August 1-7, I used Idaho Falls as a base for vacationing/exploring the area. My husband, I and two teens stayed at the Red Lion Hotel (see review).
I am going on the record to say that Idaho Falls is one great place with lots going on, friendly people and a good centralized location for Craters of the Moon, Grand Teton National Park and Yellowstone. Just to give you an idea of how active a city it is: We arrived Aug. 1 to find a professional bike race going on throughout town. People lined the streets cheering and ringing cow bells for the bikers, there were bands playing and stores stayed open late. There was also a Farmer's Market this day. By mid-week there was the weekly music event along the greenbelt, which is a park area with a jogging path, picnic tables, etc. along the Snake River...a beautiful spot where my kids ran a 10K each morning. By the time we were getting ready to leave, the Firefighters Combat Challenge had arrived at our hotel for a weekend of hose fighting, body carrying up scaffolding, etc. The scaffolding reached the 6th story of the hotel, hundreds of firefighters from the northwest came to participate and all local news stations arrived to cover the event...very exciting stuff in a small city.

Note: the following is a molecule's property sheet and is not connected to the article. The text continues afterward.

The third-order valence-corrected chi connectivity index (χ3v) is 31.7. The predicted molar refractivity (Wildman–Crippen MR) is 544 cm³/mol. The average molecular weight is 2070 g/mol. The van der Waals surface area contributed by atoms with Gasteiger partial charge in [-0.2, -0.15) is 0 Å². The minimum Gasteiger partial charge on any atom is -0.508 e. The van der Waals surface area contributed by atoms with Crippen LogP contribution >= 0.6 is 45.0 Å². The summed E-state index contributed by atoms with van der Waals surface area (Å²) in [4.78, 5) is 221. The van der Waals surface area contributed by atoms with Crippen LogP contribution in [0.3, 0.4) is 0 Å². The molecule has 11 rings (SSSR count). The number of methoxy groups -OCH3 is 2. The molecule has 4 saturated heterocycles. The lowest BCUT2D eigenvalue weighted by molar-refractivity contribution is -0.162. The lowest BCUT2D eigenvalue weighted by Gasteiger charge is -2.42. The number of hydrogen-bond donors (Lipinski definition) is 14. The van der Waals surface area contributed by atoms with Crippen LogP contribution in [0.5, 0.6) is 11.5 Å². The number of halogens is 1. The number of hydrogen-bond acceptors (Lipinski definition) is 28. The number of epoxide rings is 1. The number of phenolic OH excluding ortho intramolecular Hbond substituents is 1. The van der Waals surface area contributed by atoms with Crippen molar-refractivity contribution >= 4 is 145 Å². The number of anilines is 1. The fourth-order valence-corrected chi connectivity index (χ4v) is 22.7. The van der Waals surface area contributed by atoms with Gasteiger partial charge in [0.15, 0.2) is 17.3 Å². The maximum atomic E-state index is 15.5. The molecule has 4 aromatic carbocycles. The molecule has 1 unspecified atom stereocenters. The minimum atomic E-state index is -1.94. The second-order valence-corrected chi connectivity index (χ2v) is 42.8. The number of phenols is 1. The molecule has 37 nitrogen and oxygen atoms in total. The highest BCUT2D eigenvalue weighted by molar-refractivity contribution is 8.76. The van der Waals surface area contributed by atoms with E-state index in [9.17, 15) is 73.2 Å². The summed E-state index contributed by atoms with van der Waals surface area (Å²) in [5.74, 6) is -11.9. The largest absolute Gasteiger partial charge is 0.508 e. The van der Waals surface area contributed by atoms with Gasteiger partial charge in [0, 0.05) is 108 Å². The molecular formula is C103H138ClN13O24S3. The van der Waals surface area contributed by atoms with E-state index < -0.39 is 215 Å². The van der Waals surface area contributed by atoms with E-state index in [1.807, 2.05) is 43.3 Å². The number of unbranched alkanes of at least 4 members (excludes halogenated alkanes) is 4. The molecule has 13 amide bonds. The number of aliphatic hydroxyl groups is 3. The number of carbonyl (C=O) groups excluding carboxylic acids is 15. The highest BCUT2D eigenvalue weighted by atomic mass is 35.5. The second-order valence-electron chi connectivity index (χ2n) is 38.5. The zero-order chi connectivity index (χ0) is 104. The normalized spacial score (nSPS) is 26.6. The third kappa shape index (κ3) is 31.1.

Some of the other highlights of our trip:
Craters of the Moon is a great rift of volcanic fissures 66 miles west of Idaho Falls to Arco and then about another 10 minutes on Rt. 20. Some of the astronauts trained here for the moon in 1969. We hiked the 3.5 mile North Crater trail, which takes you to various volcanic cones and winds through the vent of the North Crater. It is a tough hike with lots of scrabble and uphill climbing and even tougher because of 90 degree temperatures. Here's a tip: The trail does not loop. So, you have
a choice to hike the road back to your car, which is another 4.5 miles, or return the way you came, which is another 3.5 mile tough hike. We took the road because we also wanted to explore the cave area of Craters of the Moon, which are lava tubes that were used by Native Americans. The walk out to the caves is paved, but the caves themselves require flashlights, climbing over large boulders and crawling through small openings. We were very tired after our hike, and thus, only got through two of the caves.